This project is a collaboration with The Nature Conservancy's Great Rivers Partnership: ecosystem health assessment, remediation of impacts, capacity building and long-term sustainable development.
The Gabon-Oregon Center is teaming up with The Nature Conservancy-Africa, ANPN (Agence National des Parcs Nationaux) and the Ministère des Eaux et Forêts in Gabon to examine the health of the Ogooué River Basin, understood as a complex and holistic ecosystem. The Nature Conservancy (TNC) has designated the Ogooué as one of its eight worldwide Great Rivers. The mission of TNC’s Great Rivers Partnership is to bring together diverse partners and best science to expand options for achieving the sustainable management and development of the world's Great Rivers and their basins. The program seeks shared solutions to common land- and water-use dilemmas, recognizing the inescapable linkages that connect our economy, well-being and ecosystem sustainability. In Gabon, the ecological status of the Ogooué river basin will be examined, to develop baseline indicators of riparian health, to prepare for impacts of increased tourism, road construction, logging and mining in the river basin, and to suggest means of alleviation and remediation of impacts.
This project builds on the work of The Nature Conservancy-Africa and faculty in the departments of Geography, Environmental Science and Management, Fisheries and Forestry at Portland State University, Oregon State University and the University of Oregon. Faculty will collaborate on various aspects of the project in order to address the diverse environmental concerns present in this varied and large river basin. Faculty will also bring extensive experience and expertise in forestry, community-based conservation, policy development and natural resource management, as well as freshwater resources and hydrology. The Nature Conservancy will utilize its expertise in site analysis and impact assessment for dam locations on the Ogooué, among other projects, and produce reports to determine and present work that needs to be done based on available data.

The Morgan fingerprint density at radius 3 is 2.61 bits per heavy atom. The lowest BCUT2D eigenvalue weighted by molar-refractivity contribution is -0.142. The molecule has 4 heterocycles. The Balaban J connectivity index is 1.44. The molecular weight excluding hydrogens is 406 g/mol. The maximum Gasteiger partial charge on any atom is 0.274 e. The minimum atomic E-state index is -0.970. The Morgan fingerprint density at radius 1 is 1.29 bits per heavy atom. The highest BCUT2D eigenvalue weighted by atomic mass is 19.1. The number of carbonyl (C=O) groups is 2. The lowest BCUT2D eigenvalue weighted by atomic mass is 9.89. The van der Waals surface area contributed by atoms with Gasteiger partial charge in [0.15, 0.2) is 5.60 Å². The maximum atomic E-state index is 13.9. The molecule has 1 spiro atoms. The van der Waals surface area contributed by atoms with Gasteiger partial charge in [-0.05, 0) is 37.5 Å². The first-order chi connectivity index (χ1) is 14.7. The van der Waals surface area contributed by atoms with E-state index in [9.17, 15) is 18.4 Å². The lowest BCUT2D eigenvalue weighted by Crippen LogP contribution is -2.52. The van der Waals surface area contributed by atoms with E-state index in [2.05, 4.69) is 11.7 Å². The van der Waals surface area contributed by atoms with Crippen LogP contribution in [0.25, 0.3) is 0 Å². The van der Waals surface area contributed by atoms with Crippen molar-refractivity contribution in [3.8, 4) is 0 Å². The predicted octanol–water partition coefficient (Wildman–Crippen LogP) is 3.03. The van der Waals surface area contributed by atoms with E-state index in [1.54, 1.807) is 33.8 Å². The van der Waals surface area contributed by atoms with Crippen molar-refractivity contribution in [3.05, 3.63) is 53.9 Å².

The major objectives of this project are addressing sedimentation from extractive industries, improving freshwater protected area management for long-term benefits, fulfilling sustainable development goals, and building scientific and management capacity for integrated river basin management (IRBM) in Gabon. This project advances the Gabon-Oregon Center’s mission to build human capital in the country to ensure the program's long-term sustainability and address the country's development goals. We will work to meet Gabon's energy and industrial goals while maintaining a healthy freshwater ecosystem in the Ogooué River Basin for long-term ecological benefits for the local population and natural resource preservation. The program will engage local communities to involve them in the decision-making process and to develop valuable natural resource management skills. The program also seeks to include the diverse and numerous stakeholders in the planning, implementation and management stages of development, such as various branches of the Gabonese government, private corporations operating in the basin, and Gabonese universities, researchers and students as part of a holistic, capacity-building process.
In Fall 2014, a team of fisheries scientists and experts from the U.S., including Oregon State University's Fisheries Curator and ichthyologist Dr. Brian Sidlauskas, traveled to Gabon and organized the first freshwater fish species survey in the country in 150 years in partnership with Gabonese scientists, The Nature Conservancy staff, and other American partners. The team collected fish in the Lastoursville/Moyen Ogooué region and carefully analyzed each specimen. The team learned a great deal about freshwater fish in Gabon, including the discovery of two new fish species.
In April and May 2015, the Gabon-Oregon Center and Oregon State University hosted a Gabonese fish scientist, Dr. Jean-Hervé Mve Beh, in Eugene and Corvallis. Dr. Mve Beh worked closely with his research partner Dr. Brian Sidlauskas in a Corvallis lab, identifying additional fish collected in fall of 2014.
Dr. Jean Hervé Mve Beh returned to Oregon in August and September 2016, and the team continued their work identifying fish specimens collected in Gabon. The scientists assembled an identification guide of the region’s fishes with high quality photos that will be included in their scientific journal article about the biodiversity of Ramsar’s site. They also began work on a new website documenting Gabon’s fishes, PoissonGabon. The members of the research team presented the results of their work in Blue River, Oregon at the Gilbert Ichthyological Society.
As of 2017, all specimen identification from this trip were finalized and documented into a large matrix entailing the presence or absence of each species in Rapides de Mboungou Badouma and Doumé Ramsar collection sites.
The team has gained continued support from The Nature Conservancy and the Gabon-Oregon Center for two follow-up expeditions in order to assess the impact of planned dams in Western Gabon on fish diversity. The next expedition took place in April and May of 2017, and 5,000 additional fish specimens were identified and used to examine potential impacts on local fish communities.
The researchers gathered in Oregon in the summer of 2017 to identify and catalogue fish specimens from their most recent expedition.
To access The Nature Conservancy's exciting photo story that illustrates the research trip in Gabon, visit www.nature.org.